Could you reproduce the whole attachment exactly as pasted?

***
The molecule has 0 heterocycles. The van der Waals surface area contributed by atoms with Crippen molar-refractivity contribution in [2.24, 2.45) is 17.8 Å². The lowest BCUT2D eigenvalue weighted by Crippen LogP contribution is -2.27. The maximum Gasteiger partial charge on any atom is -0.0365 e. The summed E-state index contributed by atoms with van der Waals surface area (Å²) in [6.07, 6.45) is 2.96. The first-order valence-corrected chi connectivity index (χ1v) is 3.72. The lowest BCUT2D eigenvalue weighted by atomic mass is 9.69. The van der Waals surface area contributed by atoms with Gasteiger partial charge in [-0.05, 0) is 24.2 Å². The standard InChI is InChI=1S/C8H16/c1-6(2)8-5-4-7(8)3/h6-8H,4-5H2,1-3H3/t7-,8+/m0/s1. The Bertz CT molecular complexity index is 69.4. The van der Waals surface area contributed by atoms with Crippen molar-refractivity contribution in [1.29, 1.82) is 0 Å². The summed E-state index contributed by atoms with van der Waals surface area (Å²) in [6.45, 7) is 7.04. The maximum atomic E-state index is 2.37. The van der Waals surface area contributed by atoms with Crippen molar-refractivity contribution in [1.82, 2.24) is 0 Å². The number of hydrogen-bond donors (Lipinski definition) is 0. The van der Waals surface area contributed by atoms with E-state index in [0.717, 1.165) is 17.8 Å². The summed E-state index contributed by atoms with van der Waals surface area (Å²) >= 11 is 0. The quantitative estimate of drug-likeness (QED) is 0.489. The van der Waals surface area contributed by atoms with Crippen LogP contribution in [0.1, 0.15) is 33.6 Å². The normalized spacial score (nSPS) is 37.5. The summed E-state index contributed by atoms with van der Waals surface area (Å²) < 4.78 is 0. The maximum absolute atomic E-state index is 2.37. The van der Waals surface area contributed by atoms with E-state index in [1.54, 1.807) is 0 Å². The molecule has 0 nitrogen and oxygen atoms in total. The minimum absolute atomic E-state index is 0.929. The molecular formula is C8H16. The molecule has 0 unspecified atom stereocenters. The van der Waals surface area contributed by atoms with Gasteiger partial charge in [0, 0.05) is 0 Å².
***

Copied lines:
The molecule has 0 heterocycles. The van der Waals surface area contributed by atoms with Crippen molar-refractivity contribution in [2.24, 2.45) is 17.8 Å². The lowest BCUT2D eigenvalue weighted by Crippen LogP contribution is -2.27. The maximum Gasteiger partial charge on any atom is -0.0365 e. The summed E-state index contributed by atoms with van der Waals surface area (Å²) in [6.07, 6.45) is 2.96. The first-order valence-corrected chi connectivity index (χ1v) is 3.72. The lowest BCUT2D eigenvalue weighted by atomic mass is 9.69. The van der Waals surface area contributed by atoms with Gasteiger partial charge in [-0.05, 0) is 24.2 Å². The standard InChI is InChI=1S/C8H16/c1-6(2)8-5-4-7(8)3/h6-8H,4-5H2,1-3H3/t7-,8+/m0/s1. The Bertz CT molecular complexity index is 69.4. The van der Waals surface area contributed by atoms with Crippen molar-refractivity contribution in [1.29, 1.82) is 0 Å². The summed E-state index contributed by atoms with van der Waals surface area (Å²) in [6.45, 7) is 7.04. The maximum atomic E-state index is 2.37. The van der Waals surface area contributed by atoms with Crippen molar-refractivity contribution in [1.82, 2.24) is 0 Å². The number of hydrogen-bond donors (Lipinski definition) is 0. The van der Waals surface area contributed by atoms with E-state index in [0.717, 1.165) is 17.8 Å². The summed E-state index contributed by atoms with van der Waals surface area (Å²) >= 11 is 0. The quantitative estimate of drug-likeness (QED) is 0.489. The van der Waals surface area contributed by atoms with Crippen LogP contribution in [0.1, 0.15) is 33.6 Å². The normalized spacial score (nSPS) is 37.5. The summed E-state index contributed by atoms with van der Waals surface area (Å²) < 4.78 is 0. The maximum absolute atomic E-state index is 2.37. The van der Waals surface area contributed by atoms with E-state index in [1.54, 1.807) is 0 Å². The molecule has 0 nitrogen and oxygen atoms in total. The minimum absolute atomic E-state index is 0.929. The molecular formula is C8H16. The molecule has 0 unspecified atom stereocenters. The van der Waals surface area contributed by atoms with Gasteiger partial charge in [0, 0.05) is 0 Å².